The co-occurrence of non-optimal temperatures and COVID-19 meant that all-cause mortality in England and Wales was, on average, higher in the study period than in the previous ten years (black line and bar in Fig. 1a). During extreme events, the health system needed to deal with an unprecedented compound health impact from both extreme weather and COVID-19. Figure 3a shows the total number of deaths arising from high temperatures and COVID-19 during the 70 heatwaves days in the study period. Regional compound (heat-related and COVID-19) mortality ranged from 19 deaths per 100,000 people (95% confidence interval: 16–22) in North West England, to 24 deaths per 100,000 people (95% confidence interval: 20–29) in Wales.

Fig. 3: Maps of the total number of deaths per 100,000 population from non-optimal temperatures and COVID-19 during extreme temperature events, and the comparison of these number before and during the study period.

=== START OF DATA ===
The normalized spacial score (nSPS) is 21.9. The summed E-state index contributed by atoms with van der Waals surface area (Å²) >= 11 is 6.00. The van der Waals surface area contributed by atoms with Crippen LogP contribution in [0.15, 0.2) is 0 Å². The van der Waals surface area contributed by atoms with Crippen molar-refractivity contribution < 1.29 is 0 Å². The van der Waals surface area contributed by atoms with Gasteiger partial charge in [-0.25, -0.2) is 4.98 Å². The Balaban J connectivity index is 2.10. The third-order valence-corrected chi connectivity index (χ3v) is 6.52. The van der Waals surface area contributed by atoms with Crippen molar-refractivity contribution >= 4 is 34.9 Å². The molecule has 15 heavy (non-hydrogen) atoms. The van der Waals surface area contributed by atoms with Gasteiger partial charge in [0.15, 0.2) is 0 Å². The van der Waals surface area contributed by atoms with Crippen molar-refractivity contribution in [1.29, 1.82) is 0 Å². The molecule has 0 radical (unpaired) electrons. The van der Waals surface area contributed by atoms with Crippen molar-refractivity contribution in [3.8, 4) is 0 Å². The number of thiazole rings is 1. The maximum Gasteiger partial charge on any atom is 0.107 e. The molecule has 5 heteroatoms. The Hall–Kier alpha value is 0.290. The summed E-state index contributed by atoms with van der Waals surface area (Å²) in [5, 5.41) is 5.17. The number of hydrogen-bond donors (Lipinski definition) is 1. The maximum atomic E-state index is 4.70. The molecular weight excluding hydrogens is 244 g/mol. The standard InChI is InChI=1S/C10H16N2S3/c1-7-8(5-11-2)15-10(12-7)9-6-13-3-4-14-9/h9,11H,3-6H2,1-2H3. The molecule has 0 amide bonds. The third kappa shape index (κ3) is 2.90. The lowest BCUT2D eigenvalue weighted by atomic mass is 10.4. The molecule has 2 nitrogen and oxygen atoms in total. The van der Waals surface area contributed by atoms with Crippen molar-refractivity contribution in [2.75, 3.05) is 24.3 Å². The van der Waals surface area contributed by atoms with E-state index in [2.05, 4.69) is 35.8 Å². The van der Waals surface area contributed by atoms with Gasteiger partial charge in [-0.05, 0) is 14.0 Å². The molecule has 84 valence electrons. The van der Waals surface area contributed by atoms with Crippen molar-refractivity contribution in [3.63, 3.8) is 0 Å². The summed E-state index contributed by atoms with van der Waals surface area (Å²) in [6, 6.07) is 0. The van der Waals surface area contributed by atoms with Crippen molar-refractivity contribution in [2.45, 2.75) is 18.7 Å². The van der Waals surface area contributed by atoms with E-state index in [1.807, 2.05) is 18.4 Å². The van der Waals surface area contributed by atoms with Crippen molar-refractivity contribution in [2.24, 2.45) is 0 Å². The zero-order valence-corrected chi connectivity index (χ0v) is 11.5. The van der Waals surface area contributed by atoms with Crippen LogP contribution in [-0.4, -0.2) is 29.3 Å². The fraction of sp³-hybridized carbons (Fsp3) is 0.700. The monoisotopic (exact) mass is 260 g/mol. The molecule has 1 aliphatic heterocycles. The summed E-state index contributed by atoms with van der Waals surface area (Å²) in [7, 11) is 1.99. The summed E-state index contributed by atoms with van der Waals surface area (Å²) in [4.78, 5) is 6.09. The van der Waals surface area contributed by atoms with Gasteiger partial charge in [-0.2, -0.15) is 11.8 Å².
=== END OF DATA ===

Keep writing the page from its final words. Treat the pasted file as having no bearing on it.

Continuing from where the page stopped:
figure 3

Panels (a) and (b) show regional sums of temperature-related and COVID-19 deaths on 70 heatwave days (in a total of 10 heatwaves; panel (a)) and 70 cold snap days (in a total of 8 cold snaps; panel (b)), during the study period of 30 January 2020 to 31 December 2022. Panels (c) and (d) show regional numbers of temperature-related deaths on the same number of heatwaves (panel (c)) and cold snap days (panel (d)) but from the period 2010–2019. The numbers in panels c and d are estimated from the average number of temperature-related deaths per heatwave or cold snap day in the period 2010–2019, multiplied by 70 days. Panels (e) and (f) show regional ratios of deaths during the study period to the 2010–2019 period for heatwaves (panel (e)) and cold snaps (panel (f)).

These compound mortality levels are put into context by comparing Fig. 3a with Fig. 3c, which shows the reference levels of heat-related mortality from 70 heatwave days, calculated from the average of all identified heatwaves in the ten years that preceded COVID-19 (i.e., 2010–2019; see “Methods”). Substantially fewer heat-related deaths occurred during 70 heatwave days in 2010–2019, with the regional number ranging from 6 deaths per 100,000 people (95% confidence interval: 3–8) in North West England, to 14 deaths per 100,000 people (95% confidence interval: 12–15) in London. In other words, demand for regional health services was 1.6 (London) to 3.2-fold (North West England) when extreme heat coincided with COVID-19 in the study period, compared to the previous decade (Fig. 3e).